The Christmas Project


We didn’t think Nickie was excited about our project. Then he showed us how he’d caught the spirit with a glove.

The Christmas Project

Crouched and shivering behind the hedge, I watched my little brother Nickie do his best rendition of an Indian scout sneaking across Brother Henry’s front lawn. First he edged his way around the power pole that held the street light, and then he skittered to the locust tree. He paused for a moment before dashing for the corner of the house where he waited a long time, listening, I suppose, for crunching leaves or whatever ten-year-old Indian scouts listen for.

Since there aren’t many crunching leaves in December, and there was apparently no danger, Nickie made his final sprint to the door. He laid his gift on the step, rang the bell, and dashed back to the hedge.

“Did they see me?” he gasped.

“Not unless they can see through the door,” I whispered. “They haven’t even opened it yet.”

We crouched behind the hedge in the yard next to the Henry’s and waited. It was cold, but not bad. Maybe it would snow. I hoped so. What snow we’d had so far had melted a couple of weeks earlier and now, three days before Christmas, the trees and lawns were bare, bleak, and un-Christmaslike. To me, Christmas just wasn’t Christmas without snow.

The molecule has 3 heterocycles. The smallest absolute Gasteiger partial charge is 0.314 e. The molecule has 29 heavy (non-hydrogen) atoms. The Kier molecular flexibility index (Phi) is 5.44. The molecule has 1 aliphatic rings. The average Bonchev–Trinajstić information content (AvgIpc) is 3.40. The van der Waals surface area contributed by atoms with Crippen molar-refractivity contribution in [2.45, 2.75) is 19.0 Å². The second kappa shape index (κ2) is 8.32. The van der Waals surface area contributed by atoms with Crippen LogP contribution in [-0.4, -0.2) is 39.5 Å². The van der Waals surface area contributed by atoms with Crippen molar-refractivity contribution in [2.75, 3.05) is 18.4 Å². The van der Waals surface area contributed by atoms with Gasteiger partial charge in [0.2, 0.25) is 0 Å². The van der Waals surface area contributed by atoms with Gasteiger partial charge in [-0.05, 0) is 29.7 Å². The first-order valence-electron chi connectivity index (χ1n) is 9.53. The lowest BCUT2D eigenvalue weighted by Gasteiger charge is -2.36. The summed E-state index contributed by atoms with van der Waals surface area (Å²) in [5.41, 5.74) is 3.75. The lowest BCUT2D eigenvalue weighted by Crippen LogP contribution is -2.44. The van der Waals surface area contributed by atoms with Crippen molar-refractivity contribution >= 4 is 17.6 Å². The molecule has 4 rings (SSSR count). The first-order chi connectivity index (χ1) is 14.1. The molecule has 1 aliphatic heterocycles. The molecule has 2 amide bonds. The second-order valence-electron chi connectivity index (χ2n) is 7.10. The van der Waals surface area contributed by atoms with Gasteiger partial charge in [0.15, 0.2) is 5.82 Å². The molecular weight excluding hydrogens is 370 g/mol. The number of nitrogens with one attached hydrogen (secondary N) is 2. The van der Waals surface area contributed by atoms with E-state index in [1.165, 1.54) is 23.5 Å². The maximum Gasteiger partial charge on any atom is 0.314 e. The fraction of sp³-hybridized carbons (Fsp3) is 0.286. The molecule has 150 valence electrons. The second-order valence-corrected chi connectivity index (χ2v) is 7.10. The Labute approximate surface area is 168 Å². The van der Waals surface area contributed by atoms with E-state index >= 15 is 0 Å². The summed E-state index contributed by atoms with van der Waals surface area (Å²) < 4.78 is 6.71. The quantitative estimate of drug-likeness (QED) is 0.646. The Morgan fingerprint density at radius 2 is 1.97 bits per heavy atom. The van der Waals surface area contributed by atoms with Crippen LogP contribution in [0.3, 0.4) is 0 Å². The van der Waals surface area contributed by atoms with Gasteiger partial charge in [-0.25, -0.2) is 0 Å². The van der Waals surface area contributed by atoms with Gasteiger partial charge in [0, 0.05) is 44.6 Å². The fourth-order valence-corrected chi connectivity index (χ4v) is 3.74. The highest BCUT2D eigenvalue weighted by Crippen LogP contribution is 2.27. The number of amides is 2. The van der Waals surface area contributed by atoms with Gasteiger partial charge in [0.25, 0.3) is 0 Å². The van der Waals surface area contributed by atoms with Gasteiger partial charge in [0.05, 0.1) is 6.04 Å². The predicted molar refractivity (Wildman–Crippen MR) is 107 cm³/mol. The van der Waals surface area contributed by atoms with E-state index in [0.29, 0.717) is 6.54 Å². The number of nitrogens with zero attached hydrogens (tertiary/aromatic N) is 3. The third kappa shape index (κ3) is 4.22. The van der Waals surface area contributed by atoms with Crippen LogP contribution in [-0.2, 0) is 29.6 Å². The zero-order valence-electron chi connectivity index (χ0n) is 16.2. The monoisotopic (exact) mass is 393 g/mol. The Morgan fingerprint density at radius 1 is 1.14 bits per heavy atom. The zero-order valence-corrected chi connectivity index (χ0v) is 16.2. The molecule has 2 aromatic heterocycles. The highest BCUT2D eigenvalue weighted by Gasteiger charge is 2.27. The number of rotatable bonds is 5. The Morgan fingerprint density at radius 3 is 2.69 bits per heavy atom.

I was puzzled as I watched Nickie, sitting beside me on the cold, yellow grass. All of a sudden he seemed so excited about our Christmas project. His attitude had practically done an “about face” in the last hour.

Playing Santa to the Henrys was Dad’s idea. At home evening two weeks earlier he asked if the family wanted to do a Christmas project again this year. We did our first project about six years ago; I was Nickie’s age. We took some toys to the Sub-for-Santa program, and I remember that I wasn’t very excited about giving away my toys, except for a few old broken ones that I thought I could part with. Then at school I heard a man talk about how much some gifts had meant to his family. He cried, and I barely managed not to. I went right home and wrapped up my biggest Tonka truck. It was only two years old and still in great shape.

Every year since, our family has contributed to Sub-for-Santa. When Dad asked about this year’s project, I thought that he intended to do the same. “There’s a family in our neighborhood who could use some help,” he said. I was surprised; I never thought that there were people in our own neighborhood who would not have a good Christmas.